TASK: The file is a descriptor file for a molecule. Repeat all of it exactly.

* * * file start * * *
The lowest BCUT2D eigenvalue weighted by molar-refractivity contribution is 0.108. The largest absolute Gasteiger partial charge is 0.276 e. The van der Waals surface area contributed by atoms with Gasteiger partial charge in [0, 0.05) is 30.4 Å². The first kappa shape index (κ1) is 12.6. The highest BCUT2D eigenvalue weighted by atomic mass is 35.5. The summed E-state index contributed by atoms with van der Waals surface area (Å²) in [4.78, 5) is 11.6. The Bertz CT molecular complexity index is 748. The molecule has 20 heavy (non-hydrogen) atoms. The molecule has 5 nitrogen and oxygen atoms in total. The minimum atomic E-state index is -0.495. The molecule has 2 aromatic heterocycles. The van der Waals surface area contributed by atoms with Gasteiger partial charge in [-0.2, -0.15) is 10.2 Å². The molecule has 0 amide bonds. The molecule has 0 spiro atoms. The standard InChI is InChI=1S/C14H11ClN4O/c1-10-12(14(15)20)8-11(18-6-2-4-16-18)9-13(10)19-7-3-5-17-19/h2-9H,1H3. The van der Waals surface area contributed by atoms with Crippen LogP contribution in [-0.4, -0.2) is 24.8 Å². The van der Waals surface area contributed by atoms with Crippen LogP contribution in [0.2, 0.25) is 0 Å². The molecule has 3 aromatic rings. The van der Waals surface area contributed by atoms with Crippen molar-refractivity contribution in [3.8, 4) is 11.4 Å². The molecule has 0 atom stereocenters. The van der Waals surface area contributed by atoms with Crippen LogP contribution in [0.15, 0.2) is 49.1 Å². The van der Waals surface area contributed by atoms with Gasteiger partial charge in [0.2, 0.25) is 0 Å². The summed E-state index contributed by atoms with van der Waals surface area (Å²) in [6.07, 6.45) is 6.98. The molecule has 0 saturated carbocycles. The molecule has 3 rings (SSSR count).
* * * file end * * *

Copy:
The lowest BCUT2D eigenvalue weighted by molar-refractivity contribution is 0.108. The largest absolute Gasteiger partial charge is 0.276 e. The van der Waals surface area contributed by atoms with Gasteiger partial charge in [0, 0.05) is 30.4 Å². The first kappa shape index (κ1) is 12.6. The highest BCUT2D eigenvalue weighted by atomic mass is 35.5. The summed E-state index contributed by atoms with van der Waals surface area (Å²) in [4.78, 5) is 11.6. The Bertz CT molecular complexity index is 748. The molecule has 20 heavy (non-hydrogen) atoms. The molecule has 5 nitrogen and oxygen atoms in total. The minimum atomic E-state index is -0.495. The molecule has 2 aromatic heterocycles. The van der Waals surface area contributed by atoms with Gasteiger partial charge in [-0.2, -0.15) is 10.2 Å². The molecule has 0 amide bonds. The molecule has 0 spiro atoms. The standard InChI is InChI=1S/C14H11ClN4O/c1-10-12(14(15)20)8-11(18-6-2-4-16-18)9-13(10)19-7-3-5-17-19/h2-9H,1H3. The van der Waals surface area contributed by atoms with Crippen LogP contribution in [-0.4, -0.2) is 24.8 Å². The van der Waals surface area contributed by atoms with Crippen LogP contribution in [0.2, 0.25) is 0 Å². The molecule has 3 aromatic rings. The van der Waals surface area contributed by atoms with Crippen molar-refractivity contribution in [3.8, 4) is 11.4 Å². The molecule has 0 atom stereocenters. The van der Waals surface area contributed by atoms with Crippen LogP contribution in [0.15, 0.2) is 49.1 Å². The van der Waals surface area contributed by atoms with Gasteiger partial charge in [0.2, 0.25) is 0 Å². The summed E-state index contributed by atoms with van der Waals surface area (Å²) in [6.07, 6.45) is 6.98. The molecule has 0 saturated carbocycles. The molecule has 3 rings (SSSR count).